- Project plans
- Project activities
- Legislation and standards
- Industry context
Last edited 09 Jan 2019
Countryside and Rights of Way Act 2000
The Countryside and Rights of Way Act 2000, also known as the CRoW Act, is a UK Act of Parliament that was intended to improve public access to the countryside and registered common land while recognising the legitimate interests of the owners or managers of the land concerned.
The Act implemented the ‘right to roam’ on certain areas of uncultivated land and upland in England and Wales, the extent of which was implemented gradually as new maps were produced. In addition to registered common land, the Act refers to ‘open access land’ or ‘mountain, moor, heath and down’.
- Buildings and their curtilage (e.g. courtyards).
- Land that is within 20 m of a dwelling.
- Parks and gardens.
- Land used for utility stations, quarries, mines, railways, tramways, golf courses, and so on.
- Land covered by Ministry of Defence by-laws (i.e. military training grounds).
Land covered by the Act can be developed subject to local planning authority approval. Natural England should be contacted if development plans are expected to affect land that is registered as a site of special scientific interest (SSSI).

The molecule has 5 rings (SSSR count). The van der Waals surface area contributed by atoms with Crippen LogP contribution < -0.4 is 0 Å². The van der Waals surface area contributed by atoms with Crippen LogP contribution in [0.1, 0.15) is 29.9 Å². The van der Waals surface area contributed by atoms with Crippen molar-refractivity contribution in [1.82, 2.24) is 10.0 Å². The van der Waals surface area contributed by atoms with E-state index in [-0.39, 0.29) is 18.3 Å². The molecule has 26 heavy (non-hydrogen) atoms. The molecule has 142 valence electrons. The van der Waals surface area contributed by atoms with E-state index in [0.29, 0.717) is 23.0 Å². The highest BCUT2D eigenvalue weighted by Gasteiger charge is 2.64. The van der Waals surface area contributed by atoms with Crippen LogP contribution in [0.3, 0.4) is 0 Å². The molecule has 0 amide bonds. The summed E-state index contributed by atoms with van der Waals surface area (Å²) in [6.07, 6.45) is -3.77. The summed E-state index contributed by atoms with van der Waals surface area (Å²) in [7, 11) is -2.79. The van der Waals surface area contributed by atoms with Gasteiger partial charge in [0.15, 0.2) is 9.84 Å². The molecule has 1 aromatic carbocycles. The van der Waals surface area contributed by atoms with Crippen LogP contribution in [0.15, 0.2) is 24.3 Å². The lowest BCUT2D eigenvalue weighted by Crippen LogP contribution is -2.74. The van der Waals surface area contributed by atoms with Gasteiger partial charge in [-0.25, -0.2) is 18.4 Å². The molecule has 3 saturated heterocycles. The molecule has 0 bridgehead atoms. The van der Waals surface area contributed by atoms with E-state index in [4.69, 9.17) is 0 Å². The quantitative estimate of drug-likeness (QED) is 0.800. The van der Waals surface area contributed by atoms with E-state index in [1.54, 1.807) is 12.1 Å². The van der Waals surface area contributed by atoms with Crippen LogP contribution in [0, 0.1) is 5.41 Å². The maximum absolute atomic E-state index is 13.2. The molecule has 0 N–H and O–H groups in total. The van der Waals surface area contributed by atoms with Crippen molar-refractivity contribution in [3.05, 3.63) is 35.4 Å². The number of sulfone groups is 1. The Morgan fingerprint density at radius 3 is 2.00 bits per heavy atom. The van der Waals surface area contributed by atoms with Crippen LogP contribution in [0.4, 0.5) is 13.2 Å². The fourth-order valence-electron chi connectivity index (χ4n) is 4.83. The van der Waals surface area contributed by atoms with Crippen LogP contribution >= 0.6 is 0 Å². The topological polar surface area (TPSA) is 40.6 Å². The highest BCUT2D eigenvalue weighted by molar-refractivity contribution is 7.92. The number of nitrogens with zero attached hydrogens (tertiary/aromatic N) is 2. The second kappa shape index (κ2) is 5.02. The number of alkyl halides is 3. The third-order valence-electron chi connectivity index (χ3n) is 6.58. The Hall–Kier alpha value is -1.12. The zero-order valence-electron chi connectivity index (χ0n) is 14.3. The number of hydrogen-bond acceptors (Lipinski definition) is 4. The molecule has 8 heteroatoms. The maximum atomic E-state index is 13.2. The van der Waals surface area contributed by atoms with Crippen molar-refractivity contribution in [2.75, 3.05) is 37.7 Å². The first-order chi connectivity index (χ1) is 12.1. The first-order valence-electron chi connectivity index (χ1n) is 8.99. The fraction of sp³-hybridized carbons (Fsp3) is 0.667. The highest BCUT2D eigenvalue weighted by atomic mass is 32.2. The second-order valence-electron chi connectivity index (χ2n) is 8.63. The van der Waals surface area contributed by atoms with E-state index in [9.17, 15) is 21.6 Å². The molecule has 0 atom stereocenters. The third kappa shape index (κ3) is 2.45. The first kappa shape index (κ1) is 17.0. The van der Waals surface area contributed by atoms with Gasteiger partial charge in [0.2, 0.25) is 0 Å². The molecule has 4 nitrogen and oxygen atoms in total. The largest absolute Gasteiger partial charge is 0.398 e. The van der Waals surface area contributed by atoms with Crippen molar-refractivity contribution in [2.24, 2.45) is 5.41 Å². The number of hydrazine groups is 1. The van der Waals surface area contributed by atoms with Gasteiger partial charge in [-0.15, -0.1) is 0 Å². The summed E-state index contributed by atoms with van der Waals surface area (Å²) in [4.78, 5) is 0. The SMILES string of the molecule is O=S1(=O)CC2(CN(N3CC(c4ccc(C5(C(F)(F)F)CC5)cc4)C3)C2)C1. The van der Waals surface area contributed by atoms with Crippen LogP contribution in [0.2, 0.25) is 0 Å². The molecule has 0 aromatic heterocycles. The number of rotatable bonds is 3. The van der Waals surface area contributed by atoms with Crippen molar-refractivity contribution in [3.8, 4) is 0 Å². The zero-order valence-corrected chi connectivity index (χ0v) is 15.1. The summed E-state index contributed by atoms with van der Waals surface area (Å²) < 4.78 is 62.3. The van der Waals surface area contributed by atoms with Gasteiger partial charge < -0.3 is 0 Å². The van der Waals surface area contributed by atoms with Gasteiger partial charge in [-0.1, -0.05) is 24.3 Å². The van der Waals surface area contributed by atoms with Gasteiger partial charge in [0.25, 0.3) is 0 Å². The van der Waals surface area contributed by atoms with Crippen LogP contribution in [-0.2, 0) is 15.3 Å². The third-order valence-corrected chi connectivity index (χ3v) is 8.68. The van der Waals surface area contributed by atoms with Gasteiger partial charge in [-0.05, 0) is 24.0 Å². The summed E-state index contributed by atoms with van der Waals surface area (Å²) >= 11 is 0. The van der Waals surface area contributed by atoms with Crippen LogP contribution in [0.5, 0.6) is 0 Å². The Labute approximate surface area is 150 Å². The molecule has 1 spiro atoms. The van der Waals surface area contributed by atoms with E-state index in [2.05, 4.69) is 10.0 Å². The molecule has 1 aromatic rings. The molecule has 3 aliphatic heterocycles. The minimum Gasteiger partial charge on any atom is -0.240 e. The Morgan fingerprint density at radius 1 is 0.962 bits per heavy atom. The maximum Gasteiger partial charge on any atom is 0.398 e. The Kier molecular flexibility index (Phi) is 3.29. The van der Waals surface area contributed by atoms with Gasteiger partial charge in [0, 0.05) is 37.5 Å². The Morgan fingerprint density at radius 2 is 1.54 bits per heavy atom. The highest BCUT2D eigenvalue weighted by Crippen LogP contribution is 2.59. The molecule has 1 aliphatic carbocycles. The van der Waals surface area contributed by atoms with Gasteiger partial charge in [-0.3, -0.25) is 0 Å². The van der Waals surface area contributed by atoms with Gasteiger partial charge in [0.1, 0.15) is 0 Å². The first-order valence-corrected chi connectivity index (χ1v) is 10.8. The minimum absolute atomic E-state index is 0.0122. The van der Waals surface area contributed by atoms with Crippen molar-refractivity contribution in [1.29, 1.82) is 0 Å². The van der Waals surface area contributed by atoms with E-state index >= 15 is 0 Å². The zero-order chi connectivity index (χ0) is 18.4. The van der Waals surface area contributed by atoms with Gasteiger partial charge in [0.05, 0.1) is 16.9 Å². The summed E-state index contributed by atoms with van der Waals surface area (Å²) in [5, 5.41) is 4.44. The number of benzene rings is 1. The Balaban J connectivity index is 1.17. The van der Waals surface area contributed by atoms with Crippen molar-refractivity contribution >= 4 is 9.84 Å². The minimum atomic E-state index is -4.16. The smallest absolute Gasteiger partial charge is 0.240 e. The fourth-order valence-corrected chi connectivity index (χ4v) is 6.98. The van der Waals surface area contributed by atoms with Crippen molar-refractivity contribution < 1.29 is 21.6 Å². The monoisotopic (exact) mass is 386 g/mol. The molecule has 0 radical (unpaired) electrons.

Related articles on Designing Buildings Wiki
Featured articles and news
The government moves to halt the rise of gender neutral facilities.
The role of HVAC systems in the safe return to work.
CLC provides guidance related to product marks, post-Brexit.
Net zero goals incorporated into plans for a new European Bauhaus.
BREEAM offers its resilient approach to Building Back Better.
Country moves one step closer to creating independent body.
BSRIA examines factors driving the industry.
Ensuring designs are developed, validated and can be effectively implemented.
The Homebuyer Survey most suitable for newer homes or simple properties.
Health and safety practices for body and mind.
28 leading bodies set out their vision for the future.
Chancellor announces latest Winter Support packages.
Tapping technology to boost infrastructure and create jobs.
4 ways to ensure certificates are valid.